# The meaning of common functions.

• Nov 18th 2011, 04:46 PM
esander4
The meaning of common functions.
Ok so i feel a little silly for never having learned this.

So i understand what lots of common functions do. For example, i understand that e^1 is somewhere around 2.7-something, sin90=0, natural log of 2 is about .7 and so on and so on.

I guess what I'm wanting to know is how exactly these functions are what they are. WHY does e=2.7? Where does that number come from? Same thing for log and natural log functions. What do the trig functions represent (note: I'm NOT looking for the answer "They represent an oscillating curve", or "It's the opposite over hypotenuse on a right triangle". I want to know more than that. Think about it like, when you enter "tan(67)" on a calculator, what exactly is it calculating?)

At least in Calc 1,2, and 3 there were explanations of what exactly everything meant and their theories. But i never understood these basic functions that I use almost every day.
• Nov 18th 2011, 05:33 PM
TKHunny
Re: The meaning of common functions.
Are you ready for limits? Just for starters, take this expression $\displaystyle \left(1+\frac{1}{n}\right)^{n}$

Now, use your calculator and substitute for 'n'.

n = 1 gives 2

n = 2 gives 2.25

n = 4 gives 2.44140625

n = 8 gives 2.565784514

n = 16 gives 2.6379284974

Care to guess where this is headed?

That's an nice parlor trick, but it doesn't say where it comes from. There are many stories about such discoveries. Just trying to solve a problem and it turns up. You left of $\displaystyle \pi$.
• Nov 18th 2011, 09:24 PM
Deveno
Re: The meaning of common functions.
much of this behavior can be explained by the series:

$\displaystyle \sum_{k=1}^{\infty} \frac{z^k}{k!}$ , which as luck would have it, converges for all complex numbers z (and therefore, for all real numbers as well).

in particular, e is the number you get when z = 1.

all of the functions you mention, such as log, sin, cos, etc. all derive from this basic series, the complex exponential.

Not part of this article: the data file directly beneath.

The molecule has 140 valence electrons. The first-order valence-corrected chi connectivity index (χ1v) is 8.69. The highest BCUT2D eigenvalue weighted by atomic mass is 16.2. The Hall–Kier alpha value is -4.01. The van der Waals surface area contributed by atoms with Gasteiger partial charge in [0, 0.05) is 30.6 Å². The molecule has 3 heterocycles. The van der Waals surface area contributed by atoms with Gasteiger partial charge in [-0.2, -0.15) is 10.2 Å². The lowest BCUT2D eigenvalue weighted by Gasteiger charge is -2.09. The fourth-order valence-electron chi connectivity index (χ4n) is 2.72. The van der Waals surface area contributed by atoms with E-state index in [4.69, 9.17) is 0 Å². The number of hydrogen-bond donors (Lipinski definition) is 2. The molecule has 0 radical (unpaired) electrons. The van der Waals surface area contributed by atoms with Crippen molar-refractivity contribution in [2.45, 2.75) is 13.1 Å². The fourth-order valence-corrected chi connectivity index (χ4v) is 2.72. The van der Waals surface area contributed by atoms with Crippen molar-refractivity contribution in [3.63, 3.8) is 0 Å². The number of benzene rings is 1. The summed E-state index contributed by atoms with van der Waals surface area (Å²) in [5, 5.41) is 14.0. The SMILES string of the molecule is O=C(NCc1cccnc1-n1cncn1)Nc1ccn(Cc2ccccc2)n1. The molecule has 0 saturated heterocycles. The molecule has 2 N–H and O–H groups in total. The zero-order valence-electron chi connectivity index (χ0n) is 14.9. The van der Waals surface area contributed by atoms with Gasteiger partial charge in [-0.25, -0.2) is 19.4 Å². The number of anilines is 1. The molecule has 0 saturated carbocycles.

in the x-direction, it expresses the notion of "self-similarity in growth".

in the y-direction, it expresses the notion of "periodicity".

because of the rapid convergence of this series (factorials grow much faster than powers), it is often used to calculate values of functions like sin and cos to high degrees of precision, with a minimum of memory usage.

the calculation of such functions to many decimals places by hand, is a time-consuming process, and the people who tabulated these values for sailors in the 17-th century, are well deserving of respect. nowadays, computers are capable of performing such calculations rather trivially, the architecture of a math-processing chip doesn't have to be very sophisticated to be able to get 14 decimals places of any desired function within a fraction of a second.

one of the great advances of calculus, was its utility in getting results involving infinite sums, which allowed for tremendous advances in accuracy to be made in using actual values of functions (including n-th roots, logarithms, and inverse trigonometric functions, not to mention the ordinary trigonometric functions and power functions).

in fact, numerical integration allowed calculation of functions that we didn't even have names for, such as the standard probability distribution, or elliptic integrals.